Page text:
This past January found N.C. State University junior Henrik Sjoberg in Trinidad, sloshing through the Turure River in search of guppy population samples, trekking by night through jungles and frequently sleeping in a mosquito-netted (and easily capsized) hammock along river's edge. The zoology major also was conducting independent, mentored research destined for presentation at the university's 1999 Undergraduate Research Symposium.
The near-the-equator field work yielded a winning research project: "Sexual Selection and the Brain: Neuropeptide Cell Size and Courtship Behavior Are Correlated Across Populations of Male Guppies." In April it was one of 13 entries recognized as outstanding from among those of 130 participating students, and Sjoberg was one of six student winners from the College of Agriculture and Life Sciences.
Sjoberg's research evolved from laboratory work he had done with his project mentor, Dr. John R. Godwin of the department of zoology. His Trinidad field research in gathering specimens was guided by Dr. James Gilliam, also of that department, whom Sjoberg assisted in ecology-related research.
For Sjoberg, it was a once-in-a-lifetime chance to travel to Trinidad and work with the researchers who helped him gather his samples.
What he saw as a result of those 10 days in January and the on-campus laboratory analyses that followed was that something he had theorized was true.
Noting that upstream, seldom-threatened male guppies were more colorful and active than their downstream, highly preyed-upon counterparts, Sjoberg realized that here was a model of the conflict between natural and sexual selection. To prove it, he was looking for a cell size difference, between the two fish populations, in the neuropeptide AVT a kind of neurotransmitter in the fish's brain responsible for sexual and aggressive behavior. He found the upstream fish had the larger AVT cells.
It also spells success for Sjoberg, he says, "because I hypothesized the difference and found the difference in AVT size."
The project paid off in other ways, as well: Sjoberg has received a fellowship from the W.M. Keck Foundation to further his research this summer. Likewise, the experience has changed his career aspirations. Whereas before, his goal was medical school and general practice, he now wants to go into medical research.
Applying what we've learned,
None of this surprises Dr. George Barthalmus, the College's director of academic programs, who was among the six symposium judges. He sees Sjoberg's experience as right in line with the purposes of the event.
"We want our students to learn not only from textbooks and lectures, but from the hands-on opportunity of working with nationally and internationally recognized individuals," he says. "Undergraduate research is a way of applying what you learned, a way of seeing how science works: that it's hard work, that it's long hours, that nothing's certain, that grants have to be written, that reports have to be written on the research done."
And, he adds, it gives students the opportunity to experience "the excitement of being the first to see the information that no one else in the world has seen. This can set a student's mind aflame with thought."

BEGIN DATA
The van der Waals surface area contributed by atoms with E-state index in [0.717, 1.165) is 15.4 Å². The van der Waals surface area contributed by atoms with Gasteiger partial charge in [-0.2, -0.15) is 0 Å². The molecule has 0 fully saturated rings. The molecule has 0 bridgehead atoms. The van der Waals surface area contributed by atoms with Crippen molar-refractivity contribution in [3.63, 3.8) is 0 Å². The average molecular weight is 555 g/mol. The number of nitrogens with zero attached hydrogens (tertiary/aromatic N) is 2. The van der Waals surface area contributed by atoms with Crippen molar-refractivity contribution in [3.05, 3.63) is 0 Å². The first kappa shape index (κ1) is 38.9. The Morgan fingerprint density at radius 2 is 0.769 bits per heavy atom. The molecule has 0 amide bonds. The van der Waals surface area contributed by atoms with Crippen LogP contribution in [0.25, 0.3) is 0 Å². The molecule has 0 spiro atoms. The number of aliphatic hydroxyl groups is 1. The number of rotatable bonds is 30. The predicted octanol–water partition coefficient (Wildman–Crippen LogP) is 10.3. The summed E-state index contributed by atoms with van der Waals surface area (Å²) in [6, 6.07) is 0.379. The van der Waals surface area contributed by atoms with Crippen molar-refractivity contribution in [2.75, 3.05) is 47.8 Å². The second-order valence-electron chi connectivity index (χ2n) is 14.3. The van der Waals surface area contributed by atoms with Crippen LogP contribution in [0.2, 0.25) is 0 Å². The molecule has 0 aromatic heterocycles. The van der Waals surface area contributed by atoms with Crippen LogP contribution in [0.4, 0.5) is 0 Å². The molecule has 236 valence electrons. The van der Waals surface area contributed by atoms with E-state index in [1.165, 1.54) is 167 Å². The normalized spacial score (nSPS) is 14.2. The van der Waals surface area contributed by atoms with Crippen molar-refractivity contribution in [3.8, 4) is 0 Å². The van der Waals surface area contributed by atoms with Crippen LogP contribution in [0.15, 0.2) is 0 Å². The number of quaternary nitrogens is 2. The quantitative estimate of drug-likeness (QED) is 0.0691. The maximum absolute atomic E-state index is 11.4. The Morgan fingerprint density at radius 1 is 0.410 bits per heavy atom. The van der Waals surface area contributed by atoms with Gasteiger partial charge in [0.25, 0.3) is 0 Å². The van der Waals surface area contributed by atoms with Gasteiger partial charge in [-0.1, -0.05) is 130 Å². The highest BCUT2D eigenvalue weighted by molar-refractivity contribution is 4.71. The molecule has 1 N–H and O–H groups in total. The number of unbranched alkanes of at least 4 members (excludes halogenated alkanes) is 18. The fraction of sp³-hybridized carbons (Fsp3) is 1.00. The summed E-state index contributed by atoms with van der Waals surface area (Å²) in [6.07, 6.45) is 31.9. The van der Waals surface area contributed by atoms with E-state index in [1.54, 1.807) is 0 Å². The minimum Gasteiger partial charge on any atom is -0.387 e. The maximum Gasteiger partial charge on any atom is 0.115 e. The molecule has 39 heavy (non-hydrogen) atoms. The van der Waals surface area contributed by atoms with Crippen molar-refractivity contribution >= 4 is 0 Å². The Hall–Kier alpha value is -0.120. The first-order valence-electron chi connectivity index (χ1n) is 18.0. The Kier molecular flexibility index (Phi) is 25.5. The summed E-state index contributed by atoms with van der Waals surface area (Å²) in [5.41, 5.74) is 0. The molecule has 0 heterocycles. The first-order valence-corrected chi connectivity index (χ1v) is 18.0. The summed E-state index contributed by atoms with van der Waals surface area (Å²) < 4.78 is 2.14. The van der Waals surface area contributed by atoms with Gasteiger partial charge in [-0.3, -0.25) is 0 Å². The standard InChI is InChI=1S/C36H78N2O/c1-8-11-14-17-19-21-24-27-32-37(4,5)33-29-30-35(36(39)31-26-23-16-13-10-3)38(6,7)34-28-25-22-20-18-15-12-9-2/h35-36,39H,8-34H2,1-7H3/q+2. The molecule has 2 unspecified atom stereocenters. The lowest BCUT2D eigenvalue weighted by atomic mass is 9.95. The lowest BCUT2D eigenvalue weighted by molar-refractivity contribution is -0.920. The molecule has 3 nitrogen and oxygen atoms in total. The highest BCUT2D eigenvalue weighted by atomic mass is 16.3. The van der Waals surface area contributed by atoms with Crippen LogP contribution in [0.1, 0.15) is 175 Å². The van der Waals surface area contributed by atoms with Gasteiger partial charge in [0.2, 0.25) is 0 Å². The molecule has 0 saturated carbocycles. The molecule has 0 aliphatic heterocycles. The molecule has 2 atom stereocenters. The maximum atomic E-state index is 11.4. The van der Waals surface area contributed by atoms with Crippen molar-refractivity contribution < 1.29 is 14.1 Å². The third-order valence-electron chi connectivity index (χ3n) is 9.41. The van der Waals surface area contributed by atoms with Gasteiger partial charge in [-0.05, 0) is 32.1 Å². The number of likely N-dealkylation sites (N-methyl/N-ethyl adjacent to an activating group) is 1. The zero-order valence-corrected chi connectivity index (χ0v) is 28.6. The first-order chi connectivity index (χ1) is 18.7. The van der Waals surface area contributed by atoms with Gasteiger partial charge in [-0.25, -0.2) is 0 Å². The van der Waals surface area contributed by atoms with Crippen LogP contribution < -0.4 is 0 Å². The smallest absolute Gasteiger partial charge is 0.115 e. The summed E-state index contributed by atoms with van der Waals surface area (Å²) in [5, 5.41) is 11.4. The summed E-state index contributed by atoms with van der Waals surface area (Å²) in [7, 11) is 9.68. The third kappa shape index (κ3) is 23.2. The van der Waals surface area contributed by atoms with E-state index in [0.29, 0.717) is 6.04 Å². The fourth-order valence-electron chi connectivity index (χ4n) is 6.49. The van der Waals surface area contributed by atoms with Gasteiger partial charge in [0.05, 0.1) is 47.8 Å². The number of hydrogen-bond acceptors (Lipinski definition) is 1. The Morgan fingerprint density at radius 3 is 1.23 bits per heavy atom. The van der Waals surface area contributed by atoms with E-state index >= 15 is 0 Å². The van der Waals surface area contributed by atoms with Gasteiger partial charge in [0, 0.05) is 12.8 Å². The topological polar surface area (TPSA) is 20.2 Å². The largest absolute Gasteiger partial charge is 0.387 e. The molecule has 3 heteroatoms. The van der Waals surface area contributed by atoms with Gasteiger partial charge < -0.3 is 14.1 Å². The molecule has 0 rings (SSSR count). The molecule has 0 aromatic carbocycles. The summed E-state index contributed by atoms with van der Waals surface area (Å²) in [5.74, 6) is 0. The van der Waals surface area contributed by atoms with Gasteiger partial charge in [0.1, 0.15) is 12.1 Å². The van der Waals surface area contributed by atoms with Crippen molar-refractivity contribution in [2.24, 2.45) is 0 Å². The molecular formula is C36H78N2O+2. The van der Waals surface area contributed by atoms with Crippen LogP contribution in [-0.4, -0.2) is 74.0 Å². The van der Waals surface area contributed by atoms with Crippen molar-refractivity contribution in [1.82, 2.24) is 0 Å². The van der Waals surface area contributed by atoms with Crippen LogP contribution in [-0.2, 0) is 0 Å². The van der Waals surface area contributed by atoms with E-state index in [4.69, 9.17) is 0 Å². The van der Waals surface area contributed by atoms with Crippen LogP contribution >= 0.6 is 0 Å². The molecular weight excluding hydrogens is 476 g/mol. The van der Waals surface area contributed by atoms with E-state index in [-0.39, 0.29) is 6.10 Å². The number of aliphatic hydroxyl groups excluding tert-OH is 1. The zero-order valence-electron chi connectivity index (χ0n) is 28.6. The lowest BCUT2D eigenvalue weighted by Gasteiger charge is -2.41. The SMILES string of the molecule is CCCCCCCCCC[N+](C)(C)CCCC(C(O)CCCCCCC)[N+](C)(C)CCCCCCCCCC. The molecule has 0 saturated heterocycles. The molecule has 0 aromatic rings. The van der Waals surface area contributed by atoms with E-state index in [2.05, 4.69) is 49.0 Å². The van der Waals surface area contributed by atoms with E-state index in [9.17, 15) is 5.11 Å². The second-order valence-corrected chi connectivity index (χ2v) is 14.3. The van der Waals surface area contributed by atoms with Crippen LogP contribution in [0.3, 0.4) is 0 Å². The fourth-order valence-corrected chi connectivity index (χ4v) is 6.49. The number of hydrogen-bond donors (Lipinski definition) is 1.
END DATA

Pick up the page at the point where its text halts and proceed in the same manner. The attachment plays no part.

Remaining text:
Held annually at the university's McKimmon Center, the Undergraduate Research Symposium began nine years ago. The symposium requires students to present their projects during three-hour poster or oral presentations, or both. The entries are divided among four award categories: Biological Sciences, Engineering and Technology, Humanities and Social Sciences and Mathematical Sciences. A team of faculty and off-campus judges for each category selects the most outstanding contributions for special recognition.
This year's symposium drew 130 submissions, 58 of which were in Biological Sciences.
Because the symposium requires students to write a paper in scientific format and present it in the same poster session format that faculty follow at national and international meetings, Barthalmus calls it "a confidence builder."
Looking through doors and windows
In fact, symposium winner Jennifer Brady mentions that one of the rewards of participation in her research project is, "I will leave here with a couple of publications with my name on them. That's incredible!"
A rising senior in biological sciences, Brady researched the effects of DNA-damaging agents on cell strains and cell lines expressing varying degrees of BRCA1, a protein linked to familial breast cancer. People carrying mutations in the gene, she explains, have a higher risk of developing breast cancer. The purpose of her experiment was to see if damage to the DNA of these persons, such as by exposure to radiation in a mammogram, would put them at even higher risk: "We wanted to see what the rate of cell death would be if they already had a mutation and were hit with DNA damage."
The results, she says, "allowed us to see how cells that don't have normal protein responded as compared to cells that expressed normal levels."
Brady's project mentor was Lois A. Annab of the National Institute of Environmental Health Sciences in Research Triangle Park, where Brady currently works as a research assistant.
Brady says, "When you actually see what research does in the work field, it's easier to apply it in the classroom. As a result of this research experience, I've seen my classroom performance improve, especially in the lab setting."
And while she's currently looking into a future in marine biology, Brady says that the experience in the ever-changing field of breast cancer research fascinated her. "I've only got one year left, so I want to look through all the doors and windows to find out what I'm passionate about."
Moving in new directions